Wetlands & Waterways

Lizard Hill wetland creation site in Worcester County

Lizard Hill wetland creation site in Worcester County

The Maryland Department of Transportation State Highway Administration (MDOT SHA) ​has exceeded its goal of restoring 200 wetland acres and 5 miles of stream by the end of 2011. Many wetland mitigation and stream restoration projects continue in our State.  

The Chesapeake Bay Watershed in Maryland includes hundreds of miles of wetlands, streams, and valuable ecosystems. Watersheds are areas of land where all streams, creeks, and rivers drain to the same place. Wetlands are water resources within watersheds. They include swamps, marshes, bogs, and similar areas. Wetlands are among the most diverse ecosystems on the planet with representatives from plant and wildlife families such as cattails, sedges, fish, birds, turtles, salamanders, and frogs.

The MDOT SHA Mitigation Team protects and restores streams and wetlands in the Chesapeake Bay Watershed and our State. We’ve established three key actions for our roadway projects:

  1. Identifying ways to avoid impacts to wetlands and streams.
  2. Reducing effects.
  3. Replacing resources when effects cannot be avoided or reduced.

Replacing resource functions of wetlands and streams is known as 'Compensatory Mitigation.'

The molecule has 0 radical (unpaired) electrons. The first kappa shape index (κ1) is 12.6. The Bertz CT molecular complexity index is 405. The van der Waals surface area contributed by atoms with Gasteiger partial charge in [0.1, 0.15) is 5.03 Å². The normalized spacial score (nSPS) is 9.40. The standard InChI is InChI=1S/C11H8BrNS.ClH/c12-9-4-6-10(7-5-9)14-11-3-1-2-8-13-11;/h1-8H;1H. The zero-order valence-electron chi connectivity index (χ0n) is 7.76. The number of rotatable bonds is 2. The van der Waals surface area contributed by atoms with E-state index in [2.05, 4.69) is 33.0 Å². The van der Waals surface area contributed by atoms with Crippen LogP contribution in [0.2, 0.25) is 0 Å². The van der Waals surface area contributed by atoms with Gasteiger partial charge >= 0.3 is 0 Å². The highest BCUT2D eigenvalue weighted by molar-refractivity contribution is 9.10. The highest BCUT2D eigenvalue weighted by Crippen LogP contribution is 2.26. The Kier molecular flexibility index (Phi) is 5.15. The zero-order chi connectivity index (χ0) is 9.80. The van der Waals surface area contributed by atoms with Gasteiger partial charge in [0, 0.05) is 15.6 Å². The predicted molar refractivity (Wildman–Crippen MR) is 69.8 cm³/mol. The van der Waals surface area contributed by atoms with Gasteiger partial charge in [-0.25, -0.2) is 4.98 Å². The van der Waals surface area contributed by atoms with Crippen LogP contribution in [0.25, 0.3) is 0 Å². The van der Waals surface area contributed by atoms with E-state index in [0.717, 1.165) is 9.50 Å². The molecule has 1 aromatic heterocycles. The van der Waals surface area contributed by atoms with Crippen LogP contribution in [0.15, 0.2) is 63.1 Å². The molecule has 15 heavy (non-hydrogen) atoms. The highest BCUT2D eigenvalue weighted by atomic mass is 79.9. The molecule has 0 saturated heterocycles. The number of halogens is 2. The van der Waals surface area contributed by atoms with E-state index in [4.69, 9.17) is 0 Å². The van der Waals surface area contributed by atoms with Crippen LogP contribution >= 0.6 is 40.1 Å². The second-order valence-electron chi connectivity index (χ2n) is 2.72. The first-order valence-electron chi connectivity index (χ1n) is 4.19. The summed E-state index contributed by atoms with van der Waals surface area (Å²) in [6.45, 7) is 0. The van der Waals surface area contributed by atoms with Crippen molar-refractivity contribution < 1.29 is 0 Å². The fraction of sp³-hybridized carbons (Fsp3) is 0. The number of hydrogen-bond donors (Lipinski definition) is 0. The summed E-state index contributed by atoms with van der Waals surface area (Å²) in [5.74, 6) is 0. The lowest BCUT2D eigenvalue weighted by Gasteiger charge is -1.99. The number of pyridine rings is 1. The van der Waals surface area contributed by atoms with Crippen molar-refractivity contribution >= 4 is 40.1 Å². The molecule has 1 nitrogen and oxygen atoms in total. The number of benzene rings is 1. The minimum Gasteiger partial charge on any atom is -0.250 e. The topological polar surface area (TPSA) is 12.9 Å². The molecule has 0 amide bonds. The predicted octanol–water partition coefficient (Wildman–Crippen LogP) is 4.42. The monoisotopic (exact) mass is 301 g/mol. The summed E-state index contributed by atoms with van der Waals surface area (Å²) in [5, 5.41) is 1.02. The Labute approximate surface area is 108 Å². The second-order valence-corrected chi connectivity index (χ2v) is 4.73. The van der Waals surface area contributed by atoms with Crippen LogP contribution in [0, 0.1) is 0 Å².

Here is an example of compensatory mitigation: A wetland located along a highway may be affected by one of our roadway widening projects. Depending on the proposed improvements and the location of existing resources, it may not be possible to avoid an environmental impact. In this case, MDOT SHA enhances or restores nearby wetlands to compensate. MDOT SHA staff also consider creating a new wetland site at a nearby location or within the same watershed where natural resources and water quality can be improved.

Mitigation, along with wetland/stream enhancements and restoration, is a collaborative effort that engages local communities, environmental regulatory agencies, and environmental interest groups. Residents and local natural resource groups often provide valuable information on viable sites that could benefit from a new wetland or a stream restoration.